(1) the Government of the Democratic Republic of the Congo must be committed to achieving the policy objectives described in this Act if the efforts of the United States and other members of the international community are to be effective in bringing relief, security, and democracy to the country; and

      (2) the international community, through the United Nations peacekeeping mission, humanitarian and development relief, and other forms of assistance, is providing a substantial amount of funding that is giving the Government of the Democratic Republic of the Congo an opportunity to make progress towards accomplishing the policy objectives in section 102, but this assistance cannot continue in perpetuity.

    (b) Report on Progress-

      (1) REPORT REQUIRED- Not later than one year after the date of the enactment of this Act, the Comptroller General of the United States shall submit to Congress a report on the progress made toward accomplishing the policy objectives described in section 102.

      (2) CONTENT- The report required under paragraph (1) shall include--

        (A) a description of any major impediments that prevent the accomplishment of the policy objectives described in section 102;

        (B) an evaluation of United States policies and foreign assistance programs designed to accomplish such policy objectives; and

        (C) recommendations for--

          (i) improving these policies and programs; and

          (ii) any additional bilateral or multilateral actions necessary to promote peace and prosperity in the Democratic Republic of the Congo.

    (c) Termination of Assistance- The Secretary of State may withhold assistance otherwise available under this Act if the Secretary determines and reports to Congress that the Government of the Democratic Republic of the Congo is not making sufficient progress towards accomplishing the policy objectives described in section 102.

SEC. 105. STRATEGY ON PROMOTING HUMANITARIAN RELIEF, SECURITY, AND DEMOCRACY IN THE DEMOCRATIC REPUBLIC OF THE CONGO.

    Not later than 60 days after the date of the enactment of this Act, the President shall submit to the Committee on Foreign Relations and the Committee on Appropriations of the Senate and the Committee on International Relations and the Committee on Appropriations of the House of Representatives a report setting forth a strategy for achieving the policy objectives described in section 102, including a description of an effective mechanism for coordination of United States Government efforts to implement this strategy.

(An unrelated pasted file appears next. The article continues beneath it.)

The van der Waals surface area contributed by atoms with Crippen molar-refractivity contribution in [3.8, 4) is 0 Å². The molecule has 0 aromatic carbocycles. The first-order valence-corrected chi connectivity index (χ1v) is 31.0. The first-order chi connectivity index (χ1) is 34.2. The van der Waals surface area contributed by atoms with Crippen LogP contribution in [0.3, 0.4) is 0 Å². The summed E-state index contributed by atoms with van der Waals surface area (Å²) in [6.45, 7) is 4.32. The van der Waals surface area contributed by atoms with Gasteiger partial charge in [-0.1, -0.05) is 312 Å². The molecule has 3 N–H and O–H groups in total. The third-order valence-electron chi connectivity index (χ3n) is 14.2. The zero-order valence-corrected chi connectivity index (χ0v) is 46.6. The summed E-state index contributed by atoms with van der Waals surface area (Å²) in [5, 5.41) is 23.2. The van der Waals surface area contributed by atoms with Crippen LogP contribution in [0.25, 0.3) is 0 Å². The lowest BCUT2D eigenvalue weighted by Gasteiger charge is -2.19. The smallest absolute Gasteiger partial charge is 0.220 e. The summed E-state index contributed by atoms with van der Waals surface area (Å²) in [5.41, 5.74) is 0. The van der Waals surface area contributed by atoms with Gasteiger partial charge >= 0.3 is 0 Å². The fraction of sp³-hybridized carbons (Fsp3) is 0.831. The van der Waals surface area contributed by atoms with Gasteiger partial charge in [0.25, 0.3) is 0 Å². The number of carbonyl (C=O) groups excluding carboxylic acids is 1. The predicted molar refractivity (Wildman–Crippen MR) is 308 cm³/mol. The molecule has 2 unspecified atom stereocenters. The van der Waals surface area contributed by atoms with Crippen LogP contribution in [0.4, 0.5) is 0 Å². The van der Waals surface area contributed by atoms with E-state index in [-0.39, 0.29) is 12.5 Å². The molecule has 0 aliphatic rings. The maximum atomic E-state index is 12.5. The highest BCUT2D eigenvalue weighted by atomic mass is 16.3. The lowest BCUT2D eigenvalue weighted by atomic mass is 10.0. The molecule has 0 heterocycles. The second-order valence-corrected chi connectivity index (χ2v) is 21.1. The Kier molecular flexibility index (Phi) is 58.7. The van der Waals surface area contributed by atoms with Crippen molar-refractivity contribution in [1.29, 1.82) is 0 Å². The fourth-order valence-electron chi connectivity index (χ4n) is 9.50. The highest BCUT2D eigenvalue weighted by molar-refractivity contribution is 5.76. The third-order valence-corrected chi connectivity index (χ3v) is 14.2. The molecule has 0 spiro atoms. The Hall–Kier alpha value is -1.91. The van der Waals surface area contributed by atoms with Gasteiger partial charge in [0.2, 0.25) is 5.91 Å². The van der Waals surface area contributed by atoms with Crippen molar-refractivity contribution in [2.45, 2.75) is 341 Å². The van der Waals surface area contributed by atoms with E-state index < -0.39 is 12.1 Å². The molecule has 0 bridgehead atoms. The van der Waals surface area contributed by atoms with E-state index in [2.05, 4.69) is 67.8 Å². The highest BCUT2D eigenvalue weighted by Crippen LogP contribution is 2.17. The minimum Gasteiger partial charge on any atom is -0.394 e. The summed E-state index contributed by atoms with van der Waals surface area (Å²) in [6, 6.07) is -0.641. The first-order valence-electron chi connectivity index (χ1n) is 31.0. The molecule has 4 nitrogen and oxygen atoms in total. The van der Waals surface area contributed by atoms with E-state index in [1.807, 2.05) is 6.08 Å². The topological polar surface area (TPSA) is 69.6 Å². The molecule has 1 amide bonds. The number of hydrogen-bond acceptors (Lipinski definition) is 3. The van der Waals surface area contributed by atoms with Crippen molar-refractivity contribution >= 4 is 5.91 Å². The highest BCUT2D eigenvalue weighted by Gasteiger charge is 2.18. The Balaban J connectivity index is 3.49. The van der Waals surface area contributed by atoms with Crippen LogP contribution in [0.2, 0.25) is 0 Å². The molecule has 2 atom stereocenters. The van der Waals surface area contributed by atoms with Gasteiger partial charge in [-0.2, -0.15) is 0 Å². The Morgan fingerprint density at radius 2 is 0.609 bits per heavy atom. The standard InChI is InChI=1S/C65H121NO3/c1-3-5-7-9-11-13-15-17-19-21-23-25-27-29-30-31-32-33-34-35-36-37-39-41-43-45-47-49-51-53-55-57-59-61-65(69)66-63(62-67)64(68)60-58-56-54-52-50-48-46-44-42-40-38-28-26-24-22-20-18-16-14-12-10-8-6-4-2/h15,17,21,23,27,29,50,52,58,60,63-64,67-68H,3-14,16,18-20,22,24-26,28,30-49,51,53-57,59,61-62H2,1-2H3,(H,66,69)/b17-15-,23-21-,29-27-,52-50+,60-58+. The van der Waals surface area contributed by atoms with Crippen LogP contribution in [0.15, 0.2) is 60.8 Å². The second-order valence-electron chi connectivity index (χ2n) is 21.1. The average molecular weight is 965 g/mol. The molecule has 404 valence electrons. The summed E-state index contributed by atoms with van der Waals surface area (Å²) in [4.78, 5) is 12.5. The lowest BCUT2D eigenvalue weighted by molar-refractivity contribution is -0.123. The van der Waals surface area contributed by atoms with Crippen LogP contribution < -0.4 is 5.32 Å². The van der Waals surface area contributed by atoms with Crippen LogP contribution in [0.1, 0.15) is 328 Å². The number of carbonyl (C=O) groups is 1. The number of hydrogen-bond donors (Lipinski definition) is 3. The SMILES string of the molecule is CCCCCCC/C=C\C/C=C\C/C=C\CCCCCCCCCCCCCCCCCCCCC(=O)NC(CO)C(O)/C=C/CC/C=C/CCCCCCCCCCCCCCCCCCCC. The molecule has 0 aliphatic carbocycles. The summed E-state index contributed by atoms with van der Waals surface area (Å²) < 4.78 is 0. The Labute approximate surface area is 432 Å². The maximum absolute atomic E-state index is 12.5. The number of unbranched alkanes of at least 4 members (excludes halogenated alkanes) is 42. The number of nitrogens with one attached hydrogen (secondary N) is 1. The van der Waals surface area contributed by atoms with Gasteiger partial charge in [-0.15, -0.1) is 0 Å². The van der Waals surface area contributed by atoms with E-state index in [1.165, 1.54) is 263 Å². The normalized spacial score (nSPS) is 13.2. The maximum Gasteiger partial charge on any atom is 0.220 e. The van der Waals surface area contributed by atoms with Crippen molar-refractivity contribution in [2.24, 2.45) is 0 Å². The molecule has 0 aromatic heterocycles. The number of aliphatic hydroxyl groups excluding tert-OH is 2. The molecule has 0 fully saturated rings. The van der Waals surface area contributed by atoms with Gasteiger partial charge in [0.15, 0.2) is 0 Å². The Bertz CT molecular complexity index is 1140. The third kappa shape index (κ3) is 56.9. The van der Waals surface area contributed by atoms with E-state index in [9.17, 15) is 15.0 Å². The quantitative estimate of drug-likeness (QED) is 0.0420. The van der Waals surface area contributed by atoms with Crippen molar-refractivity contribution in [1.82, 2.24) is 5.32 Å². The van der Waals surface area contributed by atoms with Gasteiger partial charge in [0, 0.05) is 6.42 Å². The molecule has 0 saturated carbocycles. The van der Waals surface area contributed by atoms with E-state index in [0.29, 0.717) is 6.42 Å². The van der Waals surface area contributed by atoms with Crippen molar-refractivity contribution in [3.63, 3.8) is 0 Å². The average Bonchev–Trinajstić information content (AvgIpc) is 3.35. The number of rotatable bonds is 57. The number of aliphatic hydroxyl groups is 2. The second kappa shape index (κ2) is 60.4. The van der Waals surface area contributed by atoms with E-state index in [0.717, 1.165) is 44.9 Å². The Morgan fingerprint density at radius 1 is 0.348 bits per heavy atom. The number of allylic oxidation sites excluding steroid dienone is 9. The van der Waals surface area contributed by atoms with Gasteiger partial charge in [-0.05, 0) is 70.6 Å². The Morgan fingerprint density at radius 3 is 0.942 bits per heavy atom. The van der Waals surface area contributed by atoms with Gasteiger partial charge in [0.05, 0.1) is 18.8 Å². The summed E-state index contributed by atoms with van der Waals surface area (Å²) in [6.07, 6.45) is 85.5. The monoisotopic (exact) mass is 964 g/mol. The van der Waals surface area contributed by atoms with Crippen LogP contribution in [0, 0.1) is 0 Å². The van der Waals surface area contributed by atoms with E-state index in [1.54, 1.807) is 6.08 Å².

SEC. 106. SPECIAL ENVOY FOR THE GREAT LAKES REGION.

    (a) In General- Not later than 60 days after the date of the enactment of this Act, the President should appoint a Special Envoy for the Great Lakes Region to resolve the instability and insecurity in Eastern Congo, which is the result of multiple international and domestic factors, and to enhance the regional harmonization of United States policies and assistance programs.

    (b) Consultation- In appointing the Special Envoy, the President should consult with the Majority Leader and Minority Leader of the Senate, the Speaker and Minority Leader of the House of Representatives, and the Chairmen and Ranking Members of the Committee on Foreign Relations of the Senate and the Committee on International Relations of the House of Representatives.

TITLE II--MULTILATERAL ACTIONS TO ADDRESS URGENT NEEDS IN THE DEMOCRATIC REPUBLIC OF THE CONGO

SEC. 201. PROMOTION OF UNITED STATES POLICY TOWARD THE DEMOCRATIC REPUBLIC OF THE CONGO IN THE UNITED NATIONS SECURITY COUNCIL.

    (a) In General- The United States shall use its voice and vote in the United Nations Security Council--

      (1) to address exploitation at the United Nations Peacekeeping Mission in the Democratic Republic of the Congo (MONUC) by urging, when credible allegations exist, appropriate investigation of alleged perpetrators and, as necessary, prosecution of United Nations personnel responsible for sexual abuses in the Democratic Republic of the Congo;

      (2) to ensure that appropriate guidelines, codes of conduct, and programs for the prevention of sexual abuse and trafficking in persons are undertaken by the United Nations;

      (3) to strengthen the authority and capacity of MONUC by--

        (A) providing specific authority and obligation to prevent and effectively counter imminent threats;